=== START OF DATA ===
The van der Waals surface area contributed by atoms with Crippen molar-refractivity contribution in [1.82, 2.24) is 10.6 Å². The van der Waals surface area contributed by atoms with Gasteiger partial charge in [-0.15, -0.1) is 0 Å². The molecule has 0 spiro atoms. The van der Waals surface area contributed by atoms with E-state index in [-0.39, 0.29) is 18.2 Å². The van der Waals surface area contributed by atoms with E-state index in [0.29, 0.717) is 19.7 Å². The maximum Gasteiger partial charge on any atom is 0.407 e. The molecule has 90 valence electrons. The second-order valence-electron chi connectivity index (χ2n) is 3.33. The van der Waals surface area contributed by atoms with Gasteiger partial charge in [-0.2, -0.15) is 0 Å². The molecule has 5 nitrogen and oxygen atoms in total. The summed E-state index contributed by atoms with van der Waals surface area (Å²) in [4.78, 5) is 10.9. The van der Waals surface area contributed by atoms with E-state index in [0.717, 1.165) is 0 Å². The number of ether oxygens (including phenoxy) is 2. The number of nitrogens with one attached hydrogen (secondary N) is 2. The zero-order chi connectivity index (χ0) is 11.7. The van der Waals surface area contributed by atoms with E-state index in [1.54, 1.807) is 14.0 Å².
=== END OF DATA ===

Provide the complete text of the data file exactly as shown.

The van der Waals surface area contributed by atoms with Crippen molar-refractivity contribution in [1.82, 2.24) is 10.6 Å². The van der Waals surface area contributed by atoms with Gasteiger partial charge in [-0.15, -0.1) is 0 Å². The molecule has 0 spiro atoms. The van der Waals surface area contributed by atoms with E-state index in [-0.39, 0.29) is 18.2 Å². The van der Waals surface area contributed by atoms with E-state index in [0.29, 0.717) is 19.7 Å². The maximum Gasteiger partial charge on any atom is 0.407 e. The molecule has 90 valence electrons. The second-order valence-electron chi connectivity index (χ2n) is 3.33. The van der Waals surface area contributed by atoms with Gasteiger partial charge in [-0.2, -0.15) is 0 Å². The molecule has 5 nitrogen and oxygen atoms in total. The summed E-state index contributed by atoms with van der Waals surface area (Å²) in [4.78, 5) is 10.9. The van der Waals surface area contributed by atoms with E-state index in [0.717, 1.165) is 0 Å². The number of ether oxygens (including phenoxy) is 2. The number of nitrogens with one attached hydrogen (secondary N) is 2. The zero-order chi connectivity index (χ0) is 11.7. The van der Waals surface area contributed by atoms with E-state index in [1.54, 1.807) is 14.0 Å².